In the use of the composite heavy-duty face seal of the present invention, as the flat outer peripheral face surface 32 or 132 wears away, it widens in a radial direction, thereby increasing the load-hearing area, as is'clearly seen from FIGS. 5 and I3.

lclaim: I. A composite wear-resistant article, such as a heavy-duty face seal comprising an annular mounting member of sintered' powdered base metal having a substantially radial face with an annular recess therein,

an annular insert member of sintered powdered hard material of high-retentive hardness secured to said mounting member within said recess in mating engagement therewith, and a commlngled interlayer of said base metal and said hard material interposed in said recess between said mounting member and said insert member in interlocking bonding relationship therebetween.

2. A composite wear-resistant article, according to claim 1, wherein said mounting member has an annular flangewith said radial face thereon, and wherein said annular recess is disposed in said radial face of said flange.

3. A composite wear-resistant article, according to claim 2,

wherein the surface of said insert in said radial face is disposed higher than the surface of said base member in said radial face.

4. A composite wear-resistant article, according to claim 3, wherein the outer portion of said insert surface adjacent the outer periphery of said flange is substantially flat, and wherein the inner portion of said insert and the inner portion of said base member surface adjacent the inner periphery of said flange are concavely conical.

5. A composite wear-resistant article, according to claim 1, wherein said hard material of said insert member comprises sintered powdered hard metal alloy disposed in said recess, and wherein said base metal of said mounting member comprises sintered powdered ferrous metal.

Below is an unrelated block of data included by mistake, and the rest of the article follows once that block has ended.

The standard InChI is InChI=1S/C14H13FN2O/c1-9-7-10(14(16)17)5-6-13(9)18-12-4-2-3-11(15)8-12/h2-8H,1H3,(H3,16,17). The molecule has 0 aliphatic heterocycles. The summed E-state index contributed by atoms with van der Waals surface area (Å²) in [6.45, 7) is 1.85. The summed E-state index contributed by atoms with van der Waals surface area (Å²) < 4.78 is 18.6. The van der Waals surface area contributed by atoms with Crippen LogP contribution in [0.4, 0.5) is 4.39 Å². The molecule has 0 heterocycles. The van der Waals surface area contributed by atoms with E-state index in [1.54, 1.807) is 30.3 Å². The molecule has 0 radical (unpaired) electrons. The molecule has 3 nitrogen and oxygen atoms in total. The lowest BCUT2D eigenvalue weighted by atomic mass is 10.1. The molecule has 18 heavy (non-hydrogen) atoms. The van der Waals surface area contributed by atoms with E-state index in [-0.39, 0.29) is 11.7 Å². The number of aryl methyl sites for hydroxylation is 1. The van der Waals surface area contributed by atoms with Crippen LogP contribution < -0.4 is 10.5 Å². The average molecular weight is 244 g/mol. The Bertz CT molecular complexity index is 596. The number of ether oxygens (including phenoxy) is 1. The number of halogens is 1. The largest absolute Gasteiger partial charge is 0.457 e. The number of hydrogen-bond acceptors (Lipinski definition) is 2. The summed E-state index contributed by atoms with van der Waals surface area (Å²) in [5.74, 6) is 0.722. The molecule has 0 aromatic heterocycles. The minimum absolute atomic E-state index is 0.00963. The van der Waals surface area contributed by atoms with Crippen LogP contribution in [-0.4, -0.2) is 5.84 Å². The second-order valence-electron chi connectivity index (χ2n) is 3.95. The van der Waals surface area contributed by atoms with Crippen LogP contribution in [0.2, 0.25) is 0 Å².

Patent Citations
Cited PatentFiling datePublication dateApplicantTitle
AU137860A * Title not available
FR1259274A * Title not available
Referenced by
Citing PatentFiling datePublication dateApplicantTitle
US3824662 *Feb 8, 1972Jul 23, 1974Nippon Piston Ring Co LtdProcess for producing an oil seal to be applied to the rotary piston engine
US5544896 *Feb 6, 1995Aug 13, 1996Alliedsignal Inc.Composite face seal
US6946096 *May 15, 2003Sep 20, 2005Honeywell International, Inc.Use of powder metal sintering/diffusion bonding to enable applying silicon carbide or rhenium alloys to face seal rotors
US7226671 *Mar 9, 2005Jun 5, 2007Honeywell International, Inc.Use of powdered metal sintering or diffusion bonding to enable silicon carbide and/or rhenium alloys to coat face seal rotors, such as face seal rotors found in air turbine starter components for gas turbine engines found in aircraft
US7513758Nov 8, 2006Apr 7, 2009Good Earth Tools, Inc.Sealing rings for abrasive slurry pumps
DE3725887A1 *Aug 5, 1987Feb 16, 1989Goetze AgMechanical seal
WO2009019013A2 *Aug 7, 2008Feb 12, 2009Holger KruegerWear part for a concrete pump and method for the production of a wear part for a concrete pump
Classifications
U.S. Classification277/399, 277/403, 277/406
International ClassificationF16J15/34, B22F7/08
Cooperative ClassificationB22F7/08, B22F2998/00, F16J15/3496
European ClassificationB22F7/08, F16J15/34M